As degenerative disc disease is a chronic and progressive condition, inflammatory processes are key mediators of the disease and the pain associated with it.

The inflammatory cytokines that contribute to this inflammatory response are tumor necrosis factor (TNF)-α and interleukin (IL)-1β. There is increased production of these inflammatory cytokines by leukocytes and intervertebral disc cells during disc degeneration.

The inflammatory responses caused by TNF-α and IL-1β exacerbate degradation of the extracellular matrix (ECM), further contributing to degenerative disc disease.

The decrease in expression of crucial ECM proteins – aggrecan and collagen – as well as the increase in expression of many proteins that disrupt the ECM – matrix metalloproteinases – are responsible for the collapse of ECM homeostasis.

Treating and preventing degenerative disc disease 

Degenerative disc disease cannot be reversed or cured; however, certain lifestyle changes can aid in avoiding further deterioration and help to manage the symptoms.

Many treatments for degenerative disc disease aim to relieve stress and pressure from the spine to aid with the symptoms of the disease.

Chiropractors can loosen the stiffness of the affected vertebra, allowing for the joints to loosen up ad gain ‘nourishment’ through better movement. The spinal readjustment performed by chiropractors can also relax entrapped or compressed nerves providing relief from chronic pain.

Another method of treating cervical degenerative disc disease is cervical artificial disc replacement (C-ADR). This surgical method aims to remove the damaged intervertebral discs then replace it with an artificial disc device.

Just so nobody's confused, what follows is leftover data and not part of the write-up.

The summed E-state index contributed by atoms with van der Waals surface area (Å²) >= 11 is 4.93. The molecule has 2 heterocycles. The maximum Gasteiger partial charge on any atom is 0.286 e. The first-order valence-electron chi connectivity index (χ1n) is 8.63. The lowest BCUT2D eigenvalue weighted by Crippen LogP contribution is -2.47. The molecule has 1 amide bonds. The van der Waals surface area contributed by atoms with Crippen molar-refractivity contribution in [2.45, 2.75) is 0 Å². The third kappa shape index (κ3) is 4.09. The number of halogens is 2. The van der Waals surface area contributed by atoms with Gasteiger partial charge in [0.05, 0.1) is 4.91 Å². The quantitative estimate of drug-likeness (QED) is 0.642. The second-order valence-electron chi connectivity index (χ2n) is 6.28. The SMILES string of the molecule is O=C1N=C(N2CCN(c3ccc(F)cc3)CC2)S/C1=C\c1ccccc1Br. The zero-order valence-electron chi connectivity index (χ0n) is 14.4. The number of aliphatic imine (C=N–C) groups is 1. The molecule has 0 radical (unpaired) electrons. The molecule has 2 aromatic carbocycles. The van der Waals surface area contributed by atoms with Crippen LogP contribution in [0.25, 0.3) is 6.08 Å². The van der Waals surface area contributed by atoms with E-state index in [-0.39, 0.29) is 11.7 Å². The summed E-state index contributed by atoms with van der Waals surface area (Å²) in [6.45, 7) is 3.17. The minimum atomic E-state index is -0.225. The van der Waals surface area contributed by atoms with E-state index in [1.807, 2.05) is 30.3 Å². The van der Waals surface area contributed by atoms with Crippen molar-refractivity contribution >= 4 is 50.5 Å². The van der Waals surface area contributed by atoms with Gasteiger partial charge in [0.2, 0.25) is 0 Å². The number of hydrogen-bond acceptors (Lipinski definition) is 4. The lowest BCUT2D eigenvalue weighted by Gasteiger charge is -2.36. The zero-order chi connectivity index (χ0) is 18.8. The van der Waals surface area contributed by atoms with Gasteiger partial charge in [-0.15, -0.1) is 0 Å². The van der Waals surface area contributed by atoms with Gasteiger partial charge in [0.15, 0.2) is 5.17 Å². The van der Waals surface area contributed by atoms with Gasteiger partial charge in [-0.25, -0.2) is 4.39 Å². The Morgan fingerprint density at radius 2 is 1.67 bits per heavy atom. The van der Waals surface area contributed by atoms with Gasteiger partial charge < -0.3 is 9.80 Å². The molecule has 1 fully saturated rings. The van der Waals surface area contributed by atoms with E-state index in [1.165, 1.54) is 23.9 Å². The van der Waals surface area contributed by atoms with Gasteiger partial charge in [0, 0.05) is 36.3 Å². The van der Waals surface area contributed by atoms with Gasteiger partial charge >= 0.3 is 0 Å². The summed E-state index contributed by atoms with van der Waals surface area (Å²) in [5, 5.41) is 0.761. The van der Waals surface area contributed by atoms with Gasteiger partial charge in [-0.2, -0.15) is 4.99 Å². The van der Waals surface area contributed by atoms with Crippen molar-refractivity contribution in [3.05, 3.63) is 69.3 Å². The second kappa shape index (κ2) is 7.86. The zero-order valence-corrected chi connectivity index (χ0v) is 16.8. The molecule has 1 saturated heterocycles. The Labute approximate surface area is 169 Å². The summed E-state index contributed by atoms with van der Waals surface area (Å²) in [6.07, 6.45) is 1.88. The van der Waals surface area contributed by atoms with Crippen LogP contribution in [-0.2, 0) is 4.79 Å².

Preserving the mobility of the spine is the main advantage of this method over other surgical methods, such as fusion.

Reviews around this topic have shown C-ADR to be an effective treatment method for cervical degenerative disc disease; it is both more affordable than more traditional methods and improves the quality of life of patients. Due to the extremely invasive nature of this procedure, it should not be performed for every person with symptomatic cervical degenerative disc disease.

Patients and healthcare professionals must carefully consider when it is appropriate to use this treatment. Additionally, as this treatment option is not widespread the barrier for using this treatment can be the limited availability of this treatment.

Lifestyle changes may also aid in treating the symptoms of degenerative disc disease. Non-weight bearing exercises – hydrotherapies, such as swimming – may help to loosen the spine, relieving pressure from the discs and nerves. Additionally, yoga can stretch spinal muscles allowing the joints to loosen up and become ‘nourished’.


Further Reading

Last Updated: Oct 21, 2019

Written by

Samuel Mckenzie

Sam graduated from the University of Manchester with a B.Sc. (Hons) in Biomedical Sciences. He has experience in a wide range of life science topics, including; Biochemistry, Molecular Biology, Anatomy and Physiology, Developmental Biology, Cell Biology, Immunology, Neurology  and  Genetics.